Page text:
What is 1st- and 2nd-wave ecocriticism?
This useful distinction, formally introduced by Lawrence Buell in his 2005 book on The Future of Environmental Criticism, distinguishes between older (generally speaking, 20th-century) environmental criticism that was preoccupied with nature writing, wilderness, and texts such as Henry David Thoreau’s Walden, and emerging 21st century work that is often concerned with a variety of landscapes (including places like cities) and more timely environmental issues. A UCSB undergrad working on an honor’s thesis succinctly drew attention to how this distinction applies to primary texts by noting that “Thoreau is content to sit, contemplate, and ponder the beauties before him . . . [while individuals like Rachel Carson are] . . . apt to actually do something.” Consequently, writers such as Thoreau and Wordsworth, who were the darlings of first-wave environmental criticism, are somewhat less interesting to the second wave. Not surprisingly, second-wave environmental critics, careful not to overly romanticize wilderness (as did many of their predecessors), are more likely to direct themselves to sites of environmental devastation and texts that do the same, such as Carson’s Silent Spring. While some first-wave environmental critics might cringe at the thought, a study of the celebration of flowers in Romantic poetry may be of far less interest to the second wave than an assessment of A.R. Ammons’s book-length poem Garbage. One of the important advantages of this shift in focus is that, because environmental criticism is now directed to present environmental issues rather than an improbable pastoral past (i.e. some sort of imagined pristine “wilderness”), it is poised to have real cultural and political relevance in the 21st century. There are, however, two important points to keep in mind.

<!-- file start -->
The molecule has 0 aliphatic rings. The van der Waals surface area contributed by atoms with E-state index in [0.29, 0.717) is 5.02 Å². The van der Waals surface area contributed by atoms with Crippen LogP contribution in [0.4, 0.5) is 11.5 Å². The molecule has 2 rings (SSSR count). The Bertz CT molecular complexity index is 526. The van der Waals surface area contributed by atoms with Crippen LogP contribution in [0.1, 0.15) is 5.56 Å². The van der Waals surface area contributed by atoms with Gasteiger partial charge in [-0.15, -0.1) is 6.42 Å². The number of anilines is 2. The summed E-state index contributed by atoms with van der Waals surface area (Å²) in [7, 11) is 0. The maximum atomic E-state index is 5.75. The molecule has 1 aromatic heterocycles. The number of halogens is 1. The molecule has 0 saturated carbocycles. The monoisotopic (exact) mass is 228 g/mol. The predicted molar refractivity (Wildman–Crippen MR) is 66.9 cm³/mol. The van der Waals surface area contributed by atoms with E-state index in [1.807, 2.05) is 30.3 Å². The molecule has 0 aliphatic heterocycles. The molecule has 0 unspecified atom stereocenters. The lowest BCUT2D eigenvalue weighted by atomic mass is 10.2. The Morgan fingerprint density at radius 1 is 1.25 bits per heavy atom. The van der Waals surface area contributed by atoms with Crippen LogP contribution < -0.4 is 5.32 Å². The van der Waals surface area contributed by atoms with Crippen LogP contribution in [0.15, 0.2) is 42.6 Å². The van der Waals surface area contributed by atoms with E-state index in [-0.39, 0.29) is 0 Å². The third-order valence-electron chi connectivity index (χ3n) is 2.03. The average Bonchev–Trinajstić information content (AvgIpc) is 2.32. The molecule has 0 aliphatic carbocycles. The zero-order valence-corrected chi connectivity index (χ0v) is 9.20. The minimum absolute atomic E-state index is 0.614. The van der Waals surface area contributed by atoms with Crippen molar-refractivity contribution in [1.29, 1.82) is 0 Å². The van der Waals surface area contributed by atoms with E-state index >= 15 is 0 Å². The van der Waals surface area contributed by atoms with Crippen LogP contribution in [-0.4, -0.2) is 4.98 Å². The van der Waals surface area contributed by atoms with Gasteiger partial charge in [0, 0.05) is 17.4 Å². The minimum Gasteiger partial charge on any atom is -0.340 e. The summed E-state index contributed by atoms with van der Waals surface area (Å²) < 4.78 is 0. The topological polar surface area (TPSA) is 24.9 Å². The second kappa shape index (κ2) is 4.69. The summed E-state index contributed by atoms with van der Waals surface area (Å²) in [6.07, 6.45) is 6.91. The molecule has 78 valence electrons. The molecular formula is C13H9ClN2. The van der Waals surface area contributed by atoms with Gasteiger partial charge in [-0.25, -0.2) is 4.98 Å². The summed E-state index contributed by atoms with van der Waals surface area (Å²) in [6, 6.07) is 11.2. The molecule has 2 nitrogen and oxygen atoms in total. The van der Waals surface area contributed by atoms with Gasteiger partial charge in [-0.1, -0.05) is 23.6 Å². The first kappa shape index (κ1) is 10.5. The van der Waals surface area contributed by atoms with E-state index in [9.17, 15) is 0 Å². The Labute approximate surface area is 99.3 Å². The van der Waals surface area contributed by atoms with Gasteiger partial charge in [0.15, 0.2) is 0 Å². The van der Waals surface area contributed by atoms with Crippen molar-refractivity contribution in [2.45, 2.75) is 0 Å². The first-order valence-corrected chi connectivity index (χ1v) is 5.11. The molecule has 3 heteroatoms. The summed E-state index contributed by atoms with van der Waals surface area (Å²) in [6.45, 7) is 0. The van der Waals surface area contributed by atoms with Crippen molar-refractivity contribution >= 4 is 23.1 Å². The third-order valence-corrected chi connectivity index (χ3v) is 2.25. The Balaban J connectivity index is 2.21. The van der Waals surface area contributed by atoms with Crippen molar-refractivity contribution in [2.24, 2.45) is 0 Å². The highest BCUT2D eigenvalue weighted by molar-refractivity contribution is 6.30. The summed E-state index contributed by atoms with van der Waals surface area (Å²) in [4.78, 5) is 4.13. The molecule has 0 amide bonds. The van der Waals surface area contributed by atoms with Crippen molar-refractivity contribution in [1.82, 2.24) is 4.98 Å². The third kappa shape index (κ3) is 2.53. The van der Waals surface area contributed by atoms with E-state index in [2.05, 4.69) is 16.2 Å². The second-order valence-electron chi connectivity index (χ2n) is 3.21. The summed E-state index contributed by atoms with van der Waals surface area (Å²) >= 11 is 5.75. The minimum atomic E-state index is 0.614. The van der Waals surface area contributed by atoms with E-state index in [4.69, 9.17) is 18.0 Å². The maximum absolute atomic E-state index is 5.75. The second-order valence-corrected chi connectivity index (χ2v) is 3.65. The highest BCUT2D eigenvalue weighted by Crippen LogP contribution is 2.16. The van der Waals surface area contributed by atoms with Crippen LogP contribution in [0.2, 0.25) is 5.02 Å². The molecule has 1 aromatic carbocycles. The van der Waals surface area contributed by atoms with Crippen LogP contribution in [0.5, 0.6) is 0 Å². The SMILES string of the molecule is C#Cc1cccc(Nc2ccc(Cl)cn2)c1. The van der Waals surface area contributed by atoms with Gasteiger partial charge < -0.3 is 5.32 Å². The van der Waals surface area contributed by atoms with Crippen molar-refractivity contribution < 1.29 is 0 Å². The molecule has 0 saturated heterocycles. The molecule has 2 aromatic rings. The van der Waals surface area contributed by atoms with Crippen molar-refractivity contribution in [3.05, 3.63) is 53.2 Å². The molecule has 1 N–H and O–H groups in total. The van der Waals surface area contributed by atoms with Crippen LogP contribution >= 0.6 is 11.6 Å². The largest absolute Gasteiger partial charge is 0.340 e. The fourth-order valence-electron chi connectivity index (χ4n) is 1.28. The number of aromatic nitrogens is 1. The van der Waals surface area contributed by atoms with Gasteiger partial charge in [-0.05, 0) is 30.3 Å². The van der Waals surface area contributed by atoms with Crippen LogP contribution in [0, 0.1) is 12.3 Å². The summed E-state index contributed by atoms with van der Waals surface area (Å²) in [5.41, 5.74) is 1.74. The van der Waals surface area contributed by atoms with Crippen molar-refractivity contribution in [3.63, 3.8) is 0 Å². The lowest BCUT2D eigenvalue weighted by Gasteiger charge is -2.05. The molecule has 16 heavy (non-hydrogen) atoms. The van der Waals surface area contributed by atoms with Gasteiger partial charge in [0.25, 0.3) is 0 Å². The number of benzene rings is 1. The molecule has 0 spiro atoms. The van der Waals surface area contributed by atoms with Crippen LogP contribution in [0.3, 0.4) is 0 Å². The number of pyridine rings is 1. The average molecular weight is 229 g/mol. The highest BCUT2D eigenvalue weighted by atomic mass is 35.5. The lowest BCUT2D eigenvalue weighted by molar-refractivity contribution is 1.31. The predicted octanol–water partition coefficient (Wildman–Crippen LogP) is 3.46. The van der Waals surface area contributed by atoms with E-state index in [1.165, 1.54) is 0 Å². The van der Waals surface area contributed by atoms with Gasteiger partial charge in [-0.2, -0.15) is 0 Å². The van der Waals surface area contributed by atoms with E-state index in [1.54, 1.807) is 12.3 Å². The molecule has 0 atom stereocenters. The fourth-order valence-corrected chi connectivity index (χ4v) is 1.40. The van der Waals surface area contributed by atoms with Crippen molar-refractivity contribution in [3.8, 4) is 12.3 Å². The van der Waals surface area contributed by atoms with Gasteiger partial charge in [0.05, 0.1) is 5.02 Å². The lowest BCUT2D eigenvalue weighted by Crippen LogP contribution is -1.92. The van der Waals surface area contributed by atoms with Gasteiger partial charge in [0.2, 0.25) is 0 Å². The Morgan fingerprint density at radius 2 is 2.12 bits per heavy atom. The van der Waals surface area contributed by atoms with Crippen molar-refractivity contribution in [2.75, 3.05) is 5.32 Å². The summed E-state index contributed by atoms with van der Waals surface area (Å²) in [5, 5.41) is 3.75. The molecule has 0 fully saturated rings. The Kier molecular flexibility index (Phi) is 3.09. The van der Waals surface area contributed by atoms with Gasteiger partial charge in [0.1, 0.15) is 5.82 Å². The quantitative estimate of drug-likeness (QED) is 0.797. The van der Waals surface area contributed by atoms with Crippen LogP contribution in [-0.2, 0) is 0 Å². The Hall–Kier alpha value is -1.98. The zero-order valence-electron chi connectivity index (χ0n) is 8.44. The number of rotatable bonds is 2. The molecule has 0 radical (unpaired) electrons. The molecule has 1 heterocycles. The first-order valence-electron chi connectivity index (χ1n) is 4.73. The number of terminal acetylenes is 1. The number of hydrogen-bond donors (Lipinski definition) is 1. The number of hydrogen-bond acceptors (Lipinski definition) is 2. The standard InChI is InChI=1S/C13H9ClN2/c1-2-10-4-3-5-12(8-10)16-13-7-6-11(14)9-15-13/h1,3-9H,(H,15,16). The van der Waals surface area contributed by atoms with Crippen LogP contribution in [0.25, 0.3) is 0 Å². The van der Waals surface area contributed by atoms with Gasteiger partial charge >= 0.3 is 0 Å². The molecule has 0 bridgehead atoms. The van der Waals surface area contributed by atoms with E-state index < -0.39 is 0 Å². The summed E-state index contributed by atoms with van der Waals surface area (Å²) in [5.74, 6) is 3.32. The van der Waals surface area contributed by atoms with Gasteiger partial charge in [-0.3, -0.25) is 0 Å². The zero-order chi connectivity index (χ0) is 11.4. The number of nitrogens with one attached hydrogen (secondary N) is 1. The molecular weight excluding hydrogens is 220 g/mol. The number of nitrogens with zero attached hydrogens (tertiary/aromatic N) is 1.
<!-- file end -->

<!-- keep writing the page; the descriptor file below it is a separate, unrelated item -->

1. Second-wave environmental critics can still take up some of the same interests as their predecessors, though they are generally very conscious of the implications of doing so. For example, the aforementioned undergrad argued that Carson intentionally (from the pastoral opening of Silent Spring onward) romanticized nature as a rhetorical strategy designed to enlist readers to combat threats to the environment. This approach is very different than first-wave environmental criticism, as this student was not herself led by Carson into making a fetish of nature (as often happened in the first wave); rather, as she explored how such romanticizing takes place, she drew attention to the manner by which this rhetorical strategy influenced the first wave of environmental critics–who were in many cases blind to the influence.
2. As our environmental crisis has been brewing for thousands of years, second-wave environmental critics need not just work with modern texts. For example, because the first commission to study London’s air-pollution problem (which was caused by burning highly sulfurous coal) was convened in 1286, environmental critics working with medieval and Renaissance texts are ideally positioned to explore the birth of our attitudes toward urban air pollution. Consequently, the literature of nearly any period can be of interest to second-wave ecocritics as a way of helping us understand the emergence of our present environmental crisis.
Because the distinction between first- and second-wave environmental criticism is not always clear, a useful question to ask of works of environmental criticism is whether they promise the sort cultural or political payout prized by the second wave. Expressed another way, following the above undergrad, does the criticism in question “actually do something”? For an example of environmental criticism that does something, it is helpful to consider the emerging field of environmental justice.